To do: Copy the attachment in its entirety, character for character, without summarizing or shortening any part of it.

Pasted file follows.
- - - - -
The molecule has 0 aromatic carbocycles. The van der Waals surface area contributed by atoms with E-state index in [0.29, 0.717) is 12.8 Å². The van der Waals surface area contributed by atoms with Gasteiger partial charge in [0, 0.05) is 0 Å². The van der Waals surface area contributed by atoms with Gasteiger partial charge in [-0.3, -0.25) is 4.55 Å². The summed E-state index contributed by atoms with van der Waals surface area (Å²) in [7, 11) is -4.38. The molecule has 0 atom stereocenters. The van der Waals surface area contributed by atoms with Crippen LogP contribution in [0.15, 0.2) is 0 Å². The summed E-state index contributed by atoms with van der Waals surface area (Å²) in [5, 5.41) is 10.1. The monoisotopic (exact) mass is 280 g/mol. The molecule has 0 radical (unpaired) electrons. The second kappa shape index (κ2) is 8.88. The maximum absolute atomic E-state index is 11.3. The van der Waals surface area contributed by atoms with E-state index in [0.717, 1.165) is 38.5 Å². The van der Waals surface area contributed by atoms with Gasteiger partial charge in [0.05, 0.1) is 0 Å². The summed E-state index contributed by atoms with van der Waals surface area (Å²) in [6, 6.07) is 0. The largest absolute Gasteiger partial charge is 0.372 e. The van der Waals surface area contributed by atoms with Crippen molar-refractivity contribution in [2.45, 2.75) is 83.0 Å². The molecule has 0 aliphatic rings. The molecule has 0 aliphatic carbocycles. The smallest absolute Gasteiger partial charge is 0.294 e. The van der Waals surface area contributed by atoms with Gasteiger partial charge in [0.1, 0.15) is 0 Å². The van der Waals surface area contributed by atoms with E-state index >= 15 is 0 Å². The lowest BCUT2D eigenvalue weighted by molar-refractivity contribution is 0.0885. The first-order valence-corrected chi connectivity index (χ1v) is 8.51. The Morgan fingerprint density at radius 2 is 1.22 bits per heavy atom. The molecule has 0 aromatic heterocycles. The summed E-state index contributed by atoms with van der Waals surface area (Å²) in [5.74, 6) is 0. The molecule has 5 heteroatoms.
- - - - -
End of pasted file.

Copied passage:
The molecule has 0 aromatic carbocycles. The van der Waals surface area contributed by atoms with E-state index in [0.29, 0.717) is 12.8 Å². The van der Waals surface area contributed by atoms with Gasteiger partial charge in [0, 0.05) is 0 Å². The van der Waals surface area contributed by atoms with Gasteiger partial charge in [-0.3, -0.25) is 4.55 Å². The summed E-state index contributed by atoms with van der Waals surface area (Å²) in [7, 11) is -4.38. The molecule has 0 atom stereocenters. The van der Waals surface area contributed by atoms with Crippen LogP contribution in [0.15, 0.2) is 0 Å². The summed E-state index contributed by atoms with van der Waals surface area (Å²) in [5, 5.41) is 10.1. The monoisotopic (exact) mass is 280 g/mol. The molecule has 0 radical (unpaired) electrons. The second kappa shape index (κ2) is 8.88. The maximum absolute atomic E-state index is 11.3. The van der Waals surface area contributed by atoms with E-state index in [0.717, 1.165) is 38.5 Å². The van der Waals surface area contributed by atoms with Gasteiger partial charge in [0.05, 0.1) is 0 Å². The summed E-state index contributed by atoms with van der Waals surface area (Å²) in [6, 6.07) is 0. The largest absolute Gasteiger partial charge is 0.372 e. The van der Waals surface area contributed by atoms with Crippen molar-refractivity contribution in [2.45, 2.75) is 83.0 Å². The molecule has 0 aliphatic rings. The molecule has 0 aliphatic carbocycles. The smallest absolute Gasteiger partial charge is 0.294 e. The van der Waals surface area contributed by atoms with Gasteiger partial charge in [0.1, 0.15) is 0 Å². The van der Waals surface area contributed by atoms with E-state index >= 15 is 0 Å². The lowest BCUT2D eigenvalue weighted by molar-refractivity contribution is 0.0885. The first-order valence-corrected chi connectivity index (χ1v) is 8.51. The Morgan fingerprint density at radius 2 is 1.22 bits per heavy atom. The molecule has 0 aromatic heterocycles. The summed E-state index contributed by atoms with van der Waals surface area (Å²) in [5.74, 6) is 0. The molecule has 5 heteroatoms.